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NUTRITION-RELATED H EALTH RISKS AND OUTCOMES IN WIC-ELIGIBLE POPULATIONS 5-9 FDA and EPA Fish Advisories Fish is high in protein and other essential nutrients including omega-3 fatty acids, and it is part of a healthy diet. On the other hand, the consumption of large quantities of fish in which mercury has accumulated is hazardous to the fetus and the nervous system of young children. For this reason it is recommended that pregnant or nursing women and young children avoid some types of fish (i.e., shark, swordfish, king mackerel, and tilefish) and eat certain other fish and shellfish only in limited quantities. The following fish and shellfish currently have mercury levels that are low enough to allow consumption by these subpopulation groups in limited quantities: shrimp; salmon; pollack/pollock (i.e., bluefish, walleye); catfish; and canned light tuna (not albacore tuna, white tuna, or tuna steak). The level of mercury in the local rivers and lakes determines the mercury level and safety of locally caught fish (ATSDR, 1999c). It is advisable to check on the local conditions to determine the safety of locally caught fish or avoid intake. Because mercury accumulates in the body over time, the FDA recommends that women who are planning to become pregnant or who are pregnant eat no more than 12 ounces of fish a week on average and that children consume smaller quantities (CFSAN, 2001; EPA/FDA, 2004). SUMMARY This review of the literature of nutrition-related health risks for the population served by the WIC program indicates several areas of concern for all groups: obesity; poor iron status; and contamination of food with dioxin and methyl mercury. Low folate intake is a concern for all women during their reproductive years because of the importance of the peri-conception period in prevention of neural tube defects. Insufficient calcium intake for a pregnant or breastfeeding woman may be associated with potential lead toxicity for the fetus or infant. Low intake of vitamin D appears to be a concern for all women of reproductive age. These health concerns are summarized in Table 5-1. TABLE 5-1 Summary of Health Concerns from Analysis of NutritionRelated Health Risks and Outcomes in the WIC-Eligible Population Topic Health Concern WIC Population Affected Vitamin D Low intake of vitamin D All women of reproductive age Folate Low intake of folate All women of reproductive age Calcium Low intake of calcium Pregnant or breastfeeding women Iron Iron deficiency anemia persists Women, infants, and children Zinc Low intake of zinc if complementary foods Breastfed infants greater than 6 months are inappropriate of age Obesity Health effects of obesity Women, infants, and children Dioxin Contamination of food with dioxin Women, infants, and children Methyl mercury Contamination of food with methyl Women, infants, and children mercury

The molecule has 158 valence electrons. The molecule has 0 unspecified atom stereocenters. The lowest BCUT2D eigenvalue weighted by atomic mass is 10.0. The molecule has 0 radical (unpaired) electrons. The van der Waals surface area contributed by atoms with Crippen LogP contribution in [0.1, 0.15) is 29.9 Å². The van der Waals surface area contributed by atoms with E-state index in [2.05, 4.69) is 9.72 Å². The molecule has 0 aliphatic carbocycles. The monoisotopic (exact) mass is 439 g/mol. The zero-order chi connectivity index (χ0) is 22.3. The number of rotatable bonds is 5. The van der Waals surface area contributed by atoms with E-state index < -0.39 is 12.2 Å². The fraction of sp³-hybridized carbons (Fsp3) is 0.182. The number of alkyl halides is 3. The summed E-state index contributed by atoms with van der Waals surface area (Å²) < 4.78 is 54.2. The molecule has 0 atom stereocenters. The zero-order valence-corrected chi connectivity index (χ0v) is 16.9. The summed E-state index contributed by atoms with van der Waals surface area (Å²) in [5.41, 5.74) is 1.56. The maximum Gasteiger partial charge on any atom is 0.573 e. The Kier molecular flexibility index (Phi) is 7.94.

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5-10 PROPOSED CRITERIA FOR SELECTING THE WIC FOOD PACKAGES The Committee is proposing that iron be considered a target nutrient even though intakes appear adequate in infants, children, and most women because the prevalence of anemia remains unacceptably high among these vulnerable groups (Bodnar, 2001; CDC, 2002). Although intake data were only available for formula-fed infants, iron remains a concern for both formula-fed and breastfed infants (AAP, 2004). Because the data with clinical measures of anemia are more recent than the intake data on iron and because breastfed infants were excluded from the analyses of intake data, the Committee gave extra weight to the physiological measures. It remains important that adequate intakes of iron be maintained in all individuals.
Representative terms from entire chapter: